Easy Peasy Newborn Sock Hat
I whipped up these adorable little baby hats last week, they’re definitely very easy and kind of addictive! Of course, it doesn’t hurt that the yarn (Koigu KPPPM) is gorgeous and extremely visually satisfying. I’ve made two and I’ll cast on another tonight at SNB (I’ve got a display idea rolling around in my head and a good friend with a brand new baby).
Any kind of sock weight yarn will work for this project, as long as it is soft and machine washable – it’s for a baby, after all. We made our samples with Koigu KPPPM, which are perfect in their little 50g skeins, or a couple of mini skeins of Madeline Tosh Unicorn Tails. A Sweet Georgia Party of Five or Wollmeside Taste of Wollmeise kit would make some adorable ombre baby hats!
- FREE Pattern
- About 25g of sock weight (fingering) yarn (see above)
- 3mm/US2.5 – 16″ circular needles
- 3mm/US2.5 double pointed needles
- tapestry or darning needle
- stitch markers (optional but very useful for decreases)
Knit Hack: Blocking
In knitting, it ain’t over until your project is blocked. I like to wet block, which means washing your project in a no-rinse delicate wash and laying it flat to dry. Wet blocking allows the fibres in your textile to relax and take their final shape.
In the photo above, the blue hat (above) has not been blocked, and the hat below (I have no idea who to describe the colour) has been washed.
BEFORE: Before blocking the textile was firmer, it had more body and memory, the hat held it’s shape, it was able to stand up without support, and the fit was smaller. Measurements: 6.75” wide at bottom (right above brim), 5” high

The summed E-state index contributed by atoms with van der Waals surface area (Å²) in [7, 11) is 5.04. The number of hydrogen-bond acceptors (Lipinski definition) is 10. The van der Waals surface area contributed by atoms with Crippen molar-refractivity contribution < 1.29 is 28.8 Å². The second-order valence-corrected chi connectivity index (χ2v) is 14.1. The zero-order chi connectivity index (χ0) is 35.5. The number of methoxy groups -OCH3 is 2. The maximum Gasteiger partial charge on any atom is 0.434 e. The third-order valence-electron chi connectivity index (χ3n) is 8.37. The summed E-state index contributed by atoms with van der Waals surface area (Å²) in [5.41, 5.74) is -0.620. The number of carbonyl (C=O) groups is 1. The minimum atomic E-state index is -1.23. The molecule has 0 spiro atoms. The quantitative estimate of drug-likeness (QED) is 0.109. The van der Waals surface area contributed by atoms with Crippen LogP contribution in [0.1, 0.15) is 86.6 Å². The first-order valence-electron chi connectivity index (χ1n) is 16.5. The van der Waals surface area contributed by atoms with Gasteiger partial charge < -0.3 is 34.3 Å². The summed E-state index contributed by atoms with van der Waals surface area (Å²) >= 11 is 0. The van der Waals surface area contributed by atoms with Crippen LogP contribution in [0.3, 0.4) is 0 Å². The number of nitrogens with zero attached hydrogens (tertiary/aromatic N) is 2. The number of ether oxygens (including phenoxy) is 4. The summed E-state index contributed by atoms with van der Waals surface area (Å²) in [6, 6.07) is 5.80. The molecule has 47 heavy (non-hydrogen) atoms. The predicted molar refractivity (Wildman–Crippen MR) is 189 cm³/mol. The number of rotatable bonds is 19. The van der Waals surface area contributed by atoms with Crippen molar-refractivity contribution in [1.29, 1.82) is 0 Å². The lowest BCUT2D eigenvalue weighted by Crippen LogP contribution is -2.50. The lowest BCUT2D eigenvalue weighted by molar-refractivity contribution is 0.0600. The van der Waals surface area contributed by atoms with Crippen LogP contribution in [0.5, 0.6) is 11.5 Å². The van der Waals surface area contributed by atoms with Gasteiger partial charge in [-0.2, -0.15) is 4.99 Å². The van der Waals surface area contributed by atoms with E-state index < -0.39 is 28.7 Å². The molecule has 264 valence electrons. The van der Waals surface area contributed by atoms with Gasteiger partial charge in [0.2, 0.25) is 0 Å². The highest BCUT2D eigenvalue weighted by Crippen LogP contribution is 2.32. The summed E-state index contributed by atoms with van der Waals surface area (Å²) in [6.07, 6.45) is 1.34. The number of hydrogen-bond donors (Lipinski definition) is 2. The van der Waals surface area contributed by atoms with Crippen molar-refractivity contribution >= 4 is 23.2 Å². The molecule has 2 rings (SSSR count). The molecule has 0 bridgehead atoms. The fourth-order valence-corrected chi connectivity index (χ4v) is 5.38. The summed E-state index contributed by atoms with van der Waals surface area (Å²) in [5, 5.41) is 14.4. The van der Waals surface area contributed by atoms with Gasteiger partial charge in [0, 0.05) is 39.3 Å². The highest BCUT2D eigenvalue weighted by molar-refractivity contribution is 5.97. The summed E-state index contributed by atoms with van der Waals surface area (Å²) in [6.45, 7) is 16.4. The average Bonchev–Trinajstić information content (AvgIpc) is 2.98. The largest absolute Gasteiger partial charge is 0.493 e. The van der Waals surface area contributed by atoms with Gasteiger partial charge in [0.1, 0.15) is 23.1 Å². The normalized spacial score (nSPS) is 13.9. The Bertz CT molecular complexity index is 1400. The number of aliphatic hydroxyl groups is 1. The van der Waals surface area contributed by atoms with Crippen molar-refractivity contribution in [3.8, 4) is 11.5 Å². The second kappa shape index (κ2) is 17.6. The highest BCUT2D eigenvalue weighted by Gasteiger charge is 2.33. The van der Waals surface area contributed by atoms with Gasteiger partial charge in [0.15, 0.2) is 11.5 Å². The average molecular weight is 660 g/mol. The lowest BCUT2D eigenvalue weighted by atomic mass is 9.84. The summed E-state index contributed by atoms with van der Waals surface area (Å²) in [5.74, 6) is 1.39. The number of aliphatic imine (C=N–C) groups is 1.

AFTER: After blocking the textile became floppier, softer, but less crisp. It was no longer able to stand up without a support, and the fit was larger. Measurements: 7” wide, 6” high.
There are, of course, other ways to block a garment, but I like wet blocking because it’s honest, it gives you the most information. Your garment is most likely going to be washed at some point in its life, especially if it is a for a baby. It also settles the stitches into their final place, smoothing things out. If your wet textile is looking a little bit droopy after wet blocking you can try steaming it to add a little bit of body and plump up the fibres. A hand steamer is great, but if you are using a steam iron do not press on your textile, just hold it over and let the steam do its job.
And by the way, when you are knitting a gauge swatch to check your tension, you won’t get a truly accurate number until after your textile is blocked. Generally, it is best to block in the same manner you are also going to launder your finished garment.